So, what does the future really hold for digital magazines? We can identify some challenges and some opportunities. One certainty is that the manner by which we discover and purchase magazines will be given a hefty thump by the switch to digital. We are in a world of search rather than browse – which perhaps in turn leads to a change in the role of cover design, from “buy me, look what’s inside” to “you know what’s inside, but here is an incredible, evocative image”. In many ways it’s a return to the “classic” magazine covers of the 1950s and 60s, privileging the desirability of the object itself rather than shouting about every feature.

The bounded “object-ness” of the magazine embedded in the world of the endless, restless internet is seen by most as an anachronism, but it is also one of its greatest attributes. Research we received from our client Bonnier as part of the brief for the Mag+ concept indicated that people really were attached to the magazine as a form of media that creates a bubble of time to indulge in reading – and as a contrast to other, faster forms of media.

Meeting this need – while acknowledging the breadth, speed and interconnectedness of the internet – is a design condition that has not been satisfied fully by the current crop of digital magazine offerings, our efforts included. But stay tuned.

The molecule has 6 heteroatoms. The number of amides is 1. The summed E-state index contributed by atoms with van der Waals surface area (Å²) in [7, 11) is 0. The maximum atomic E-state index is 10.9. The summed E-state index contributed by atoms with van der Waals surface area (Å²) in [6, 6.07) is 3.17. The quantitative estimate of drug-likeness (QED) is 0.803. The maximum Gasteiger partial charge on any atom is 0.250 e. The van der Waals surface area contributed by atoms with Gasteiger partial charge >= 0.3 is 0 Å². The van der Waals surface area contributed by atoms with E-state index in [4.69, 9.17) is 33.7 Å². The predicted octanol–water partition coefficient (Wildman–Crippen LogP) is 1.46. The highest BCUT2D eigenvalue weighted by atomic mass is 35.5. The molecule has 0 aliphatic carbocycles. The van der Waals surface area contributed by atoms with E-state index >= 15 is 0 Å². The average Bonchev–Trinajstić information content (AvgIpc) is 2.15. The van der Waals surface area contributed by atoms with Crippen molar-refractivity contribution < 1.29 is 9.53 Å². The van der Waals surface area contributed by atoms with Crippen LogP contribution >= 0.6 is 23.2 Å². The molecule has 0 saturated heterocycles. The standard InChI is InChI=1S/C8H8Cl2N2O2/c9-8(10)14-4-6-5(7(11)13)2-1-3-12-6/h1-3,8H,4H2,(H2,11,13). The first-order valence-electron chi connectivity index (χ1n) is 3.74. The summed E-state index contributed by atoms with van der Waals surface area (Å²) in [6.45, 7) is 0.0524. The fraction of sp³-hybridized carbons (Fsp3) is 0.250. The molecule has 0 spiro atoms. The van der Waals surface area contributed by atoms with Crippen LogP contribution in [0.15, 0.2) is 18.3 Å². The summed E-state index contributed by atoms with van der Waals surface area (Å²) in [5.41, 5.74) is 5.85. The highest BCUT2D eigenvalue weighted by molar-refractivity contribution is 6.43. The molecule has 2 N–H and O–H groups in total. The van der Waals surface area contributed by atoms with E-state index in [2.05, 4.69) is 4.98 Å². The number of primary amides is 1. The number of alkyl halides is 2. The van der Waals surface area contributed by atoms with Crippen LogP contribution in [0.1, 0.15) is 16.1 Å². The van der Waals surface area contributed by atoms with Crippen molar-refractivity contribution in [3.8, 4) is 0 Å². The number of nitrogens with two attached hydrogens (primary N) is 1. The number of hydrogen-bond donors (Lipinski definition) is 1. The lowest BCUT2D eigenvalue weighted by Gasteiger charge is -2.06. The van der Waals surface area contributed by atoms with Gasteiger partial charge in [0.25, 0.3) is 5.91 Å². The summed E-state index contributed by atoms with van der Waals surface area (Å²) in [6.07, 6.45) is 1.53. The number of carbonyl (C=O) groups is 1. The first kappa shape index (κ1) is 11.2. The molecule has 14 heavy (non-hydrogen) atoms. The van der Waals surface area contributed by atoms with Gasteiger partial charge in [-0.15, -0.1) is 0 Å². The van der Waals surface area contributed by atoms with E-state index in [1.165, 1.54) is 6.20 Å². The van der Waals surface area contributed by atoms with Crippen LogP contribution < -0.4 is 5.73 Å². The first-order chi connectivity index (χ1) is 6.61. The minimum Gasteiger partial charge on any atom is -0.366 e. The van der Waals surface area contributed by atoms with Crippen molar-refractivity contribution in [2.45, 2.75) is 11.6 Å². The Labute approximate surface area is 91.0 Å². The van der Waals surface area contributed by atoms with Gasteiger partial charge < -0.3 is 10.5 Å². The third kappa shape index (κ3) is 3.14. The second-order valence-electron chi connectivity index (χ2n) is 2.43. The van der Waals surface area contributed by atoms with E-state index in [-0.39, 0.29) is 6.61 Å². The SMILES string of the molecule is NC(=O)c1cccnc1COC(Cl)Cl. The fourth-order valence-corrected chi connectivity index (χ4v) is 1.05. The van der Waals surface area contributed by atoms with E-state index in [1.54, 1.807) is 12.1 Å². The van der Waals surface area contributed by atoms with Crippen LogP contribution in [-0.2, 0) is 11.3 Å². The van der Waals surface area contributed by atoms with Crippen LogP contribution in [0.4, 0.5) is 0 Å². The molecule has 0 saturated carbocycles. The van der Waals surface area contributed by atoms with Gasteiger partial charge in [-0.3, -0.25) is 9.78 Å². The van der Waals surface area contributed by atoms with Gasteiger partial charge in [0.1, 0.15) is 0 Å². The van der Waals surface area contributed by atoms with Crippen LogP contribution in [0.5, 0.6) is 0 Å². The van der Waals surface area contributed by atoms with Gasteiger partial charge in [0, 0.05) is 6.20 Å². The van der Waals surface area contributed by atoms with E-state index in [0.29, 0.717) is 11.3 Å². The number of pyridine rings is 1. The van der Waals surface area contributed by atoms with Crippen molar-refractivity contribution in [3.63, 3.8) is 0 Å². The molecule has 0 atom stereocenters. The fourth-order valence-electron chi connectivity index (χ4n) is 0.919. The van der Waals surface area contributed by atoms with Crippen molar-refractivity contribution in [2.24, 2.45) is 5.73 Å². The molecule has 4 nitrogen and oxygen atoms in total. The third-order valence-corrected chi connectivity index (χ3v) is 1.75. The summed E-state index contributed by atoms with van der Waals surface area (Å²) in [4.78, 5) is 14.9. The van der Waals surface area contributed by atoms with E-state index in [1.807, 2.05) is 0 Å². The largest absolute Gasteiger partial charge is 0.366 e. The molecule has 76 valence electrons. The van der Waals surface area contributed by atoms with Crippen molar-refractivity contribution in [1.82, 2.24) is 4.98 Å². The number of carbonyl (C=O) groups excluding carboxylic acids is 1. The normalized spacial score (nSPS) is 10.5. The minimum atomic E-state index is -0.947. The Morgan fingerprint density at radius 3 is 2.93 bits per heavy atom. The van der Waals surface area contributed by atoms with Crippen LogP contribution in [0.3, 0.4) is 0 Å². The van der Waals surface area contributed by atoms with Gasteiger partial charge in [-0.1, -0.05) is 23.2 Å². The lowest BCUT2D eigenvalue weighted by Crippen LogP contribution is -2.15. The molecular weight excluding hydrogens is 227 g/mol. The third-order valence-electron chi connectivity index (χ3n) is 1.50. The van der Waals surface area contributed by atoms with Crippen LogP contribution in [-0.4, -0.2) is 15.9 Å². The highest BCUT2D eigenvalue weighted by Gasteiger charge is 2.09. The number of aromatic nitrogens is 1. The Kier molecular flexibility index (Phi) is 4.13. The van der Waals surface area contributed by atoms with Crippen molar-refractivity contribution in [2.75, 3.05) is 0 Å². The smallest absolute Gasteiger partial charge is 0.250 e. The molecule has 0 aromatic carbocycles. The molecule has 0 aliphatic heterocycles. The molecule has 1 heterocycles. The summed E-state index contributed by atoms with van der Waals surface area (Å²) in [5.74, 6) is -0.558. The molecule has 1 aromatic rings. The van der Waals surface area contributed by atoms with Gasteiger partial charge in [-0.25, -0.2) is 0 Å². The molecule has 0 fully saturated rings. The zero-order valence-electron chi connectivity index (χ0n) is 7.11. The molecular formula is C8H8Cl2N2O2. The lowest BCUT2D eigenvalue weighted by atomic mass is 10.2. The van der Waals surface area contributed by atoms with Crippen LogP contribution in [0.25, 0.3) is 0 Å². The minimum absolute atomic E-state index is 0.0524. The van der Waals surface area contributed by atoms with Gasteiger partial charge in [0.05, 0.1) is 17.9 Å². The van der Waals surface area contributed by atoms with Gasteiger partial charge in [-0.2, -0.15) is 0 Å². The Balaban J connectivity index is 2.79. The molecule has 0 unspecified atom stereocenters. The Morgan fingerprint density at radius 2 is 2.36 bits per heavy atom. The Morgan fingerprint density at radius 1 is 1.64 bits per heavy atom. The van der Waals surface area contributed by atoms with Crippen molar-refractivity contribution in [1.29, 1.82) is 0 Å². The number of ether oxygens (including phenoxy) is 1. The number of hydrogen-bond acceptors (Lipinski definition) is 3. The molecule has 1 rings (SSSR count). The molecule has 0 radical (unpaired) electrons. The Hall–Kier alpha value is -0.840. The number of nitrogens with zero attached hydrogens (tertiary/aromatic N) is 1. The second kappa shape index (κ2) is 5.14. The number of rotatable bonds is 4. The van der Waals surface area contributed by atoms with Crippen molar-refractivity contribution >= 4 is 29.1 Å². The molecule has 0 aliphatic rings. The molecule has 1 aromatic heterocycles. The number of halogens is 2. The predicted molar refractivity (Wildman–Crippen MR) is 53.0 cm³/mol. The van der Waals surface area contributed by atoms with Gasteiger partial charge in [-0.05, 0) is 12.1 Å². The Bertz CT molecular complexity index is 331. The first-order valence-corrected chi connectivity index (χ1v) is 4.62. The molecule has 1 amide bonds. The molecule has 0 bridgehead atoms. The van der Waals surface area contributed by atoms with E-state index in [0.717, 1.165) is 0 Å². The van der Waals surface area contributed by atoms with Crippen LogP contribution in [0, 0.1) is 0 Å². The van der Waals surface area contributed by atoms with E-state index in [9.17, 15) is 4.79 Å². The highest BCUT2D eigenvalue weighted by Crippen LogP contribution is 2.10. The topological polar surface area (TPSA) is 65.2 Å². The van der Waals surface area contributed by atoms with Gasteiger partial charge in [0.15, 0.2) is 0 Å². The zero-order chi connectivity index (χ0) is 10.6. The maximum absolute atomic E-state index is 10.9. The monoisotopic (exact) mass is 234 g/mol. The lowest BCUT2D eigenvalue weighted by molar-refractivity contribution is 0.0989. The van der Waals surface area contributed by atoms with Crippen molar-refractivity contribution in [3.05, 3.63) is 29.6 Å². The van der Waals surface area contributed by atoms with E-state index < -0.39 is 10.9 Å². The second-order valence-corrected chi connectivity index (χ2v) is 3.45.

Another change in what we might term the “attention economics” of digital magazines is that their new neighbours in the app ecosystem are not other magazines, but games, spreadsheets, supermarket delivery apps, photography apps and so on. One device is now the conduit for vastly different activities and experiences.

And yet – at least in the current user-interface paradigm of Apple and Google – they all get pretty much the same real estate on screen. You have to decide between killing time with a magazine, playing Angry Birds or ordering your Ocado delivery based on the same visual evidence.

Perhaps future iterations of mobile and tablet operating systems will have a more media-led approach, as evidenced by the new Windows Phone 7 mobile operating system (yes, that’s right, Microsoft has made a more media-centric user interface than Apple) – leading to magazine icons being bigger or more varied on the media surface.

Still, having such vastly different neighbours nestling so close creates a new context for an old form that has heavier production costs than its new competitors. A casual game developed by five people commands the same attention of a magazine produced by 25. That is remarkably imbalanced, but don’t think these attention economics will stand. The production and form of the magazine cannot fail to be affected. Internet-native publishers such as gadget expert Gizmodo, fashion maven The Sartorialist or critically minded gamer Rock, Paper, Shotgun are smaller and nimbler. And eventually they’ll be able to publish to the same canvas as the big boys and girls – and be able to charge for their expert curation and commentary.